Kynoch’s memo said the old policy that allowed people to get new licenses to reflect a gender change is "not supported by statutory authority" and cited Florida statute 322.17, which outlines conditions under which the department can issue a replacement license.

That statute says a replacement can be issued if an ID is lost, stolen or if there is a change to someone’s name, address or driving restrictions. Replacing the license for a change in gender identity, therefore, is not supported by statute, the memo argued.

Different sections of the law in Florida govern license "renewals" and "replacement," so it is unclear whether people who had already changed their gender on their license could renew their existing licenses as is. The department did not answer PolitiFact’s questions about renewals.

Memo asserts definition of ‘gender’ and warns of fraud penalties 

The memo’s final two paragraphs grabbed attention from LGBTQ+ advocates. It read:

"Furthermore, the term ‘gender’ in s. 322.08, F.S., does not refer to a person’s internal sense of his or her gender role or identification but has historically and commonly been understood as a synonym for ‘sex,’ which is determined by innate and immutable biological and genetic characteristics."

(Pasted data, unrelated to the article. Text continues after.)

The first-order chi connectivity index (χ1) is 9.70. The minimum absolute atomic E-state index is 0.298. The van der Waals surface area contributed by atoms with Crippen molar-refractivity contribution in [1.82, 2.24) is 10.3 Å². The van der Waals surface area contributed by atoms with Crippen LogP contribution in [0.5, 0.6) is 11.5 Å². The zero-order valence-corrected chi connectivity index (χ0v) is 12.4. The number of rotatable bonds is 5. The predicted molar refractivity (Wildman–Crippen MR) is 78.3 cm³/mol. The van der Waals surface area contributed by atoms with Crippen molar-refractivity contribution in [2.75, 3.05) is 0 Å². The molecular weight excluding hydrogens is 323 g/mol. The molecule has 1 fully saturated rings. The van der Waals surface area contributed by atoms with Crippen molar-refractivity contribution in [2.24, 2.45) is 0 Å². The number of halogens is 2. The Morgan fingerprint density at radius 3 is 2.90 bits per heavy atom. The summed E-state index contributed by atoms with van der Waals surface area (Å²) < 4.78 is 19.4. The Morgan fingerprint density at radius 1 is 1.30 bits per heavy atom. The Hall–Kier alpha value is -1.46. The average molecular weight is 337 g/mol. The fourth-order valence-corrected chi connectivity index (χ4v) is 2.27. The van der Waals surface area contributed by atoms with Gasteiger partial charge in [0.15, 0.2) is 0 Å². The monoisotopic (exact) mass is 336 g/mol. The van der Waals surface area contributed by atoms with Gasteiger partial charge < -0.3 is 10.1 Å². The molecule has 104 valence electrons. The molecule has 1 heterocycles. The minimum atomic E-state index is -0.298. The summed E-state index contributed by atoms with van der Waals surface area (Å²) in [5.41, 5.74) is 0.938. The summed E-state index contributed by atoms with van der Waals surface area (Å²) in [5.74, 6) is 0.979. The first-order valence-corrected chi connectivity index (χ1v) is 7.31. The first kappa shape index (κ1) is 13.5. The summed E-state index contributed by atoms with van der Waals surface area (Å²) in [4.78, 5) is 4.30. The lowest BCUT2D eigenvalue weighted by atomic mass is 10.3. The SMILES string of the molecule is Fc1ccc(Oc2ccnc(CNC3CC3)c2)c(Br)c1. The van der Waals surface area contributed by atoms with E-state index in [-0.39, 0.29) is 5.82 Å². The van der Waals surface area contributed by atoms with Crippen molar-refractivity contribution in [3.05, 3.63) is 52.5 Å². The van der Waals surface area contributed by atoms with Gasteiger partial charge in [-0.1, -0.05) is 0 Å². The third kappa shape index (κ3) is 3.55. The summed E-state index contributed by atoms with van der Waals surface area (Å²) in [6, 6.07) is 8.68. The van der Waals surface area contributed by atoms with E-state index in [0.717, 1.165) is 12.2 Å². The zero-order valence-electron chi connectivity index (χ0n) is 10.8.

It is unclear what Kynoch based this definition of "gender" on.

The portion of the law his memo cited says only that "gender" is one piece of information required to be collected on a license application, along with a person’s full name, proof of Social Security number, mailing address and more. The term itself is not defined.

Molly Best, a department spokesperson, did not answer our questions about the source of the definition.

Florida’s physical license labels the "M"/"F" field with the term "sex." But the law on licenses uses the term "gender" to describe what is required on a license application.

University of Florida law professor Berta Esperanza Hernández-Truyol questioned the interpretation. "While, to be sure, agencies issue regulations, it is very arguably beyond their purview to single-handedly reinterpret statutory law," she said. "Especially with the attempted redefinition of ‘gender’ which, as a term of art, has a different meaning from ‘sex.’"